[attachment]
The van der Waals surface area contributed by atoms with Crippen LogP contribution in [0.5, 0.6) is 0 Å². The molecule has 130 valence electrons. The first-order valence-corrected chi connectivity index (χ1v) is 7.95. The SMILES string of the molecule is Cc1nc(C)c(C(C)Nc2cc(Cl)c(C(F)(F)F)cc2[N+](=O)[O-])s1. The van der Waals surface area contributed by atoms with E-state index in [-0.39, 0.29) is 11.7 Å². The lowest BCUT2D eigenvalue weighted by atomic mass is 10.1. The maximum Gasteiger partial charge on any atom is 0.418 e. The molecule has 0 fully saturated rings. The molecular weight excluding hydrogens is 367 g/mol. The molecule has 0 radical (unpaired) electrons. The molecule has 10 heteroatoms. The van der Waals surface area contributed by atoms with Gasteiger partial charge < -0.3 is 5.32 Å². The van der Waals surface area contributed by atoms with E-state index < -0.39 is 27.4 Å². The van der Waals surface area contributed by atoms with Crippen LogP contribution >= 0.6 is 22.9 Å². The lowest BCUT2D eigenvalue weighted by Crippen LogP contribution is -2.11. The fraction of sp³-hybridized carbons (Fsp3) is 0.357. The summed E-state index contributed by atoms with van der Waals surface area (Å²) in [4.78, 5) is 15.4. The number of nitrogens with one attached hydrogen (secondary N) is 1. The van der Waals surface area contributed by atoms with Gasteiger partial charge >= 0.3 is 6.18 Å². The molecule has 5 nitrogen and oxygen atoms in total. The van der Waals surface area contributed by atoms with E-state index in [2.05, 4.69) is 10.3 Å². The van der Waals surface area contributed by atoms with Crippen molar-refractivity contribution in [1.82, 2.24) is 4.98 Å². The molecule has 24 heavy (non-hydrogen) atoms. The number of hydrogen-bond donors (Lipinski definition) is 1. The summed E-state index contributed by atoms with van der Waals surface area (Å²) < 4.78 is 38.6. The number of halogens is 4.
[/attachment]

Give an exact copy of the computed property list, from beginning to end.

The van der Waals surface area contributed by atoms with Crippen LogP contribution in [0.5, 0.6) is 0 Å². The molecule has 130 valence electrons. The first-order valence-corrected chi connectivity index (χ1v) is 7.95. The SMILES string of the molecule is Cc1nc(C)c(C(C)Nc2cc(Cl)c(C(F)(F)F)cc2[N+](=O)[O-])s1. The van der Waals surface area contributed by atoms with E-state index in [-0.39, 0.29) is 11.7 Å². The lowest BCUT2D eigenvalue weighted by atomic mass is 10.1. The maximum Gasteiger partial charge on any atom is 0.418 e. The molecule has 0 fully saturated rings. The molecular weight excluding hydrogens is 367 g/mol. The molecule has 0 radical (unpaired) electrons. The molecule has 10 heteroatoms. The van der Waals surface area contributed by atoms with Gasteiger partial charge < -0.3 is 5.32 Å². The van der Waals surface area contributed by atoms with E-state index < -0.39 is 27.4 Å². The van der Waals surface area contributed by atoms with Crippen LogP contribution >= 0.6 is 22.9 Å². The lowest BCUT2D eigenvalue weighted by Crippen LogP contribution is -2.11. The fraction of sp³-hybridized carbons (Fsp3) is 0.357. The summed E-state index contributed by atoms with van der Waals surface area (Å²) in [4.78, 5) is 15.4. The number of nitrogens with one attached hydrogen (secondary N) is 1. The van der Waals surface area contributed by atoms with Gasteiger partial charge >= 0.3 is 6.18 Å². The molecule has 5 nitrogen and oxygen atoms in total. The van der Waals surface area contributed by atoms with E-state index in [2.05, 4.69) is 10.3 Å². The van der Waals surface area contributed by atoms with Crippen molar-refractivity contribution in [1.82, 2.24) is 4.98 Å². The molecule has 24 heavy (non-hydrogen) atoms. The number of hydrogen-bond donors (Lipinski definition) is 1. The summed E-state index contributed by atoms with van der Waals surface area (Å²) < 4.78 is 38.6. The number of halogens is 4.